'Little sister's coming soon,' Buffy said to her, smiling. 'Tatyana makes three, we'll be a happy family.' She laughed as they ran along together, hand in hand, singing the names breathlessly. 'Then there's Rachel, and Hester, and Mei, and Agnetha, and maybe even more...' But now they stopped running and suddenly she was driving the knife into Faith's guts again, except that this time Buffy kissed her before she fell...

'What if it had been different?' Wesley asked wearily, still tied up to the kitchen chair and the dried blood caked along one side of his face. 'What if you had had Giles as your Watcher instead of me?' He laughed bitterly. 'You killed me before I had time to give you my answer, Faith. So I'm telling you now.' He leant forward and breathed into her face, the scent of lavender and mouldering corpse. 'Don't you see, Faith? These questions are foolish. It doesn't matter what might or might not have been, because you'll always be second best. You'll always be Second...'

'I know what you're going through,' Angel told her, holding her against his chest as she cried. 'I know how hard it is to die. I know how much it hurts.' He wiped away her tears and smiled at her, even though he too was crying. 'But don't worry. I'll make sure you get it done properly...'

To sleep and to dream, to wake with her face wet with salty tears and her heart beating urgently in fast adrenaline flutters - so it went, for nights upon days upon nights. And all the while the ship surged onwards, cutting through the waves on the long route to London.

* * *

"The heart beats according to the regular delivery of electrical impulses," the Surgeon-General explained to the panel of senior Watchers that observed from behind the operating room's glass wall, while behind him his underlings prepped the equipment. "Defibrillation involves delivering a voltage of electricity large enough to override all other impulses, stopping the heart completely..."

He had explained this many times before, summoned to meeting after meeting to repeat the same weary spiel, but he did not care. The tiresome task was necessary, something to be endured in order to realise his grand vision - an idea he had conceived the first inklings of more than twenty years ago, when he had first read about the preternatural physiology of Slayers. Of course, back then his theory had been mere speculation; he could never have foreseen the accident that proved it was indeed tenable, or that he would one day be in a position to put the idea into practice.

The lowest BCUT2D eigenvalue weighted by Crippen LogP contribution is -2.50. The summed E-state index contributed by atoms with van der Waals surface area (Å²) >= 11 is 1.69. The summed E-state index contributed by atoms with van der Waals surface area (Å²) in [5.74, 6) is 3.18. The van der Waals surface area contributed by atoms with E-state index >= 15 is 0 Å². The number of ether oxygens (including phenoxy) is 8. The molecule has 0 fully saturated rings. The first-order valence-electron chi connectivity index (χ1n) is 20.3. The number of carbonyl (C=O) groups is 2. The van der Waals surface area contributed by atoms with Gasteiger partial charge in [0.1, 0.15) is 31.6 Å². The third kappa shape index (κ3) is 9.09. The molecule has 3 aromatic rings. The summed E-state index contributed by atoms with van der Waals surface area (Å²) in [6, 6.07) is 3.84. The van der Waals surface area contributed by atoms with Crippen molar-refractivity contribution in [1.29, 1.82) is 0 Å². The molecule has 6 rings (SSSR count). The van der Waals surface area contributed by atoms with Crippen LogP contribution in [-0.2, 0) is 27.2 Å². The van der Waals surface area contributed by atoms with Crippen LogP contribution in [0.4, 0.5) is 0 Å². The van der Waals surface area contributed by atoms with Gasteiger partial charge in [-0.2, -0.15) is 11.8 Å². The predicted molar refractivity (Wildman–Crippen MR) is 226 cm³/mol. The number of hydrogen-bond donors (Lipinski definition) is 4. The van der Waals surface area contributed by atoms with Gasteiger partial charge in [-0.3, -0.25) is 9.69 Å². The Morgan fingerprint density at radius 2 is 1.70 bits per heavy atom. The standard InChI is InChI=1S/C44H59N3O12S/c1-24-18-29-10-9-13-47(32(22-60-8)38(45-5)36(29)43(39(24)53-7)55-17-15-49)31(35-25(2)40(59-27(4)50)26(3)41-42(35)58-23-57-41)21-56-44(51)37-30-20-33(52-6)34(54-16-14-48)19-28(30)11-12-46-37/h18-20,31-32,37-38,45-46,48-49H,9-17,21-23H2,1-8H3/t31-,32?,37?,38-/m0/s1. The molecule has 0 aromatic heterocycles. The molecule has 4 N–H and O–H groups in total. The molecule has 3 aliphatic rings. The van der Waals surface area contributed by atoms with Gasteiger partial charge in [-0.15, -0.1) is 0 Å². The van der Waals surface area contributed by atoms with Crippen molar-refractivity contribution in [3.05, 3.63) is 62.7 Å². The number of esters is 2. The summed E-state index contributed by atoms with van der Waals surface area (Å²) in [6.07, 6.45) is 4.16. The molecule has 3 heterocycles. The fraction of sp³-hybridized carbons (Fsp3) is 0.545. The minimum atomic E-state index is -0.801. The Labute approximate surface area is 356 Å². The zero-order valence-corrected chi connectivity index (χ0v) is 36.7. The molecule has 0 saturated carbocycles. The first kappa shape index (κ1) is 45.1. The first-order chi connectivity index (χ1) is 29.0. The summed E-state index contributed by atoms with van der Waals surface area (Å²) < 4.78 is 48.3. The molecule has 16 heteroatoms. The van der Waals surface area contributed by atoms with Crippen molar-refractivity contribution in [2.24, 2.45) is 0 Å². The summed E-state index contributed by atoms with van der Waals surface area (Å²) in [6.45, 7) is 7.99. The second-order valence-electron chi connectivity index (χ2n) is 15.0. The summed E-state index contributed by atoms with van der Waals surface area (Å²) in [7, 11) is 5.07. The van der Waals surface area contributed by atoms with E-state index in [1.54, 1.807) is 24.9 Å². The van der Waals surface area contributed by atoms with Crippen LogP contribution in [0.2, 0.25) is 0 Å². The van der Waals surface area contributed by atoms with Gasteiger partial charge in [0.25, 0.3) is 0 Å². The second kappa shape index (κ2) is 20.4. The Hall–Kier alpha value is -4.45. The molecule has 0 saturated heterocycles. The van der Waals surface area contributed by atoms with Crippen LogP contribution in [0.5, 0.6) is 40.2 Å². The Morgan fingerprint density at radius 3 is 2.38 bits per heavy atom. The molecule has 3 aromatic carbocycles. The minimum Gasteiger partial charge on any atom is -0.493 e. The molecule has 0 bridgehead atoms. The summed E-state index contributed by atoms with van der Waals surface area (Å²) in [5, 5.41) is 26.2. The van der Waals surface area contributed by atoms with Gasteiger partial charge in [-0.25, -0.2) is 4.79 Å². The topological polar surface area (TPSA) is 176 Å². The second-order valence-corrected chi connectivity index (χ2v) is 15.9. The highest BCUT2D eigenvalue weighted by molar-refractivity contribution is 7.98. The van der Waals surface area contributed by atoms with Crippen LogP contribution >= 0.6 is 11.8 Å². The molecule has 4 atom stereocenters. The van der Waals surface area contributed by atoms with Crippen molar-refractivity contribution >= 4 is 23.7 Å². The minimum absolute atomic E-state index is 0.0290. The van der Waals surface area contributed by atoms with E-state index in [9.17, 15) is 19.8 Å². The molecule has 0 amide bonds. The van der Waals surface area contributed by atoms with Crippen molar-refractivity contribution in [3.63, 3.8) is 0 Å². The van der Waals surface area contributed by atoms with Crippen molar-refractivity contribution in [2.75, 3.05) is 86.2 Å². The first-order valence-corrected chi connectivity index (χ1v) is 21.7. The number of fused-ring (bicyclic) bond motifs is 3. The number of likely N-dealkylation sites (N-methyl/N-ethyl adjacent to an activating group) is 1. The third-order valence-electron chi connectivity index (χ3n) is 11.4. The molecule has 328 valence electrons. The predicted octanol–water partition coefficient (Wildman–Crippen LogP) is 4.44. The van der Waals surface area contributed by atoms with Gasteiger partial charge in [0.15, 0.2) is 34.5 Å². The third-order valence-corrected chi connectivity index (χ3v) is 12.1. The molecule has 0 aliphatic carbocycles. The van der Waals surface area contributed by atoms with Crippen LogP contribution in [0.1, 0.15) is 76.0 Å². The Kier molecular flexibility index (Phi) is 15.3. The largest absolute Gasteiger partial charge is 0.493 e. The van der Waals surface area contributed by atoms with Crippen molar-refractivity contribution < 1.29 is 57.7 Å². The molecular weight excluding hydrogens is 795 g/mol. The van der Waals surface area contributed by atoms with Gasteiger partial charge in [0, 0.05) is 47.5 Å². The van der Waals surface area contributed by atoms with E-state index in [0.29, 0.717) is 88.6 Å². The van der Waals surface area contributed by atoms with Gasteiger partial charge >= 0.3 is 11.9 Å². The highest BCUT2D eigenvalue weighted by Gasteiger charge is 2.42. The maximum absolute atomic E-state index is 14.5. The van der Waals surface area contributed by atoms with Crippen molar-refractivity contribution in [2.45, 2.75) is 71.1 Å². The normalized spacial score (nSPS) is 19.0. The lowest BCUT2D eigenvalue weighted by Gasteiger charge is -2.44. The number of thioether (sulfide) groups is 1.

"... Once the heart has ceased all activity, or flatlined, the activation of the next Slayer should take effect immediately." He said the words by rote now, his mind already focused on the task at hand, his eyes drifting to the doors through which the patient would soon be entering. "We will restart the heart using cardio pulmonary resuscitation techniques after sixty seconds have elapsed. One minute should be sufficient for our purposes and will also minimise the likelihood of brain damage. The whole procedure is perfectly simple, I assure you, and the advanced regenerative traits of the Slayer make it almost foolproof."

There was a clatter at the door and the Surgeon-General turned sharply. "Ah, and here is the subject now," he murmured calmly, disguising the sudden thrill of excitement that coursed through his veins as they wheeled in the stretcher.

The patient - he had long ago ceased to think in terms of 'she' - was gagged, but muffled screams were still audible. Coolly he noted the bloodied wrists and ankles, chafed raw by the patient's struggles against the restraints, and mentally resolved to have them treated as soon as possible to avoid infection.

"Shouldn't you sedate her?" One of the more nervous Watchers called out tentatively, clearly disturbed by the confronting reality of 'the subject' in person.

The Surgeon-General was barely even listening, occupied by the bustle of the operating theatre as his assistants readied the defibrillator, briskly smearing the shock pads with saline paste. "Oh no," he answered absently. "The patient must be conscious - any charge delivered in combination with a general anaesthetic would almost certainly be fatal." With that he turned back to the table and smiled like a shark beneath the surgeon's mask, ready to carve out his place in history forever.